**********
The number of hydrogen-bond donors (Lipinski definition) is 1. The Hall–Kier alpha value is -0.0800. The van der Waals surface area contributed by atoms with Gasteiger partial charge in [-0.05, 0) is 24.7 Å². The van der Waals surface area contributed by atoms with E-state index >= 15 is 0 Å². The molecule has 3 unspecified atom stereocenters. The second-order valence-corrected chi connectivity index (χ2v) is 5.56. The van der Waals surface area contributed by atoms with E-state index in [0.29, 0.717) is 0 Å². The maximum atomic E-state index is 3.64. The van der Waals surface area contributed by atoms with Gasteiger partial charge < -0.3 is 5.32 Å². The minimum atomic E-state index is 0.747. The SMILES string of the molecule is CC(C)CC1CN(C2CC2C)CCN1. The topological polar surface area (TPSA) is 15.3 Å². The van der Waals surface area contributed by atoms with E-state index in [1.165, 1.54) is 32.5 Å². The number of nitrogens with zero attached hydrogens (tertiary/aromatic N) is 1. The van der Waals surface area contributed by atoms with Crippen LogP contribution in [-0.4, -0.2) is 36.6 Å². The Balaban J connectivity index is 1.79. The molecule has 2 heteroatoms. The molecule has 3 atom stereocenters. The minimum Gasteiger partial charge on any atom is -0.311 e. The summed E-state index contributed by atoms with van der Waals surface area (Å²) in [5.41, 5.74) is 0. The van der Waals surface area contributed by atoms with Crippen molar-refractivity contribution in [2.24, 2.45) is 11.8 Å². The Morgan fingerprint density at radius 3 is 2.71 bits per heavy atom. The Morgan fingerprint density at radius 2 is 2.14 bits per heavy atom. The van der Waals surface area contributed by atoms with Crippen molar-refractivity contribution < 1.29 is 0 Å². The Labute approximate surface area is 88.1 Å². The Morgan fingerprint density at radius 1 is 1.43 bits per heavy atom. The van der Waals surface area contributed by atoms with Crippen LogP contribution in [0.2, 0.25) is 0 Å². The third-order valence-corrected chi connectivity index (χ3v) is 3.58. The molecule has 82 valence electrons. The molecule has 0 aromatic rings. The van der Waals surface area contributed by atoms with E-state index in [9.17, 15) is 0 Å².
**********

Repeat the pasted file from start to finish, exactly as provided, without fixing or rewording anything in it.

The number of hydrogen-bond donors (Lipinski definition) is 1. The Hall–Kier alpha value is -0.0800. The van der Waals surface area contributed by atoms with Gasteiger partial charge in [-0.05, 0) is 24.7 Å². The van der Waals surface area contributed by atoms with E-state index >= 15 is 0 Å². The molecule has 3 unspecified atom stereocenters. The second-order valence-corrected chi connectivity index (χ2v) is 5.56. The van der Waals surface area contributed by atoms with E-state index in [0.29, 0.717) is 0 Å². The maximum atomic E-state index is 3.64. The van der Waals surface area contributed by atoms with Gasteiger partial charge < -0.3 is 5.32 Å². The minimum atomic E-state index is 0.747. The SMILES string of the molecule is CC(C)CC1CN(C2CC2C)CCN1. The topological polar surface area (TPSA) is 15.3 Å². The van der Waals surface area contributed by atoms with E-state index in [1.165, 1.54) is 32.5 Å². The number of nitrogens with zero attached hydrogens (tertiary/aromatic N) is 1. The van der Waals surface area contributed by atoms with Crippen LogP contribution in [-0.4, -0.2) is 36.6 Å². The Balaban J connectivity index is 1.79. The molecule has 2 heteroatoms. The molecule has 3 atom stereocenters. The minimum Gasteiger partial charge on any atom is -0.311 e. The summed E-state index contributed by atoms with van der Waals surface area (Å²) in [5.41, 5.74) is 0. The van der Waals surface area contributed by atoms with Crippen molar-refractivity contribution in [2.24, 2.45) is 11.8 Å². The Morgan fingerprint density at radius 3 is 2.71 bits per heavy atom. The Morgan fingerprint density at radius 2 is 2.14 bits per heavy atom. The van der Waals surface area contributed by atoms with Crippen molar-refractivity contribution < 1.29 is 0 Å². The Labute approximate surface area is 88.1 Å². The Morgan fingerprint density at radius 1 is 1.43 bits per heavy atom. The van der Waals surface area contributed by atoms with Crippen LogP contribution in [0.2, 0.25) is 0 Å². The third-order valence-corrected chi connectivity index (χ3v) is 3.58. The molecule has 82 valence electrons. The molecule has 0 aromatic rings. The van der Waals surface area contributed by atoms with E-state index in [9.17, 15) is 0 Å².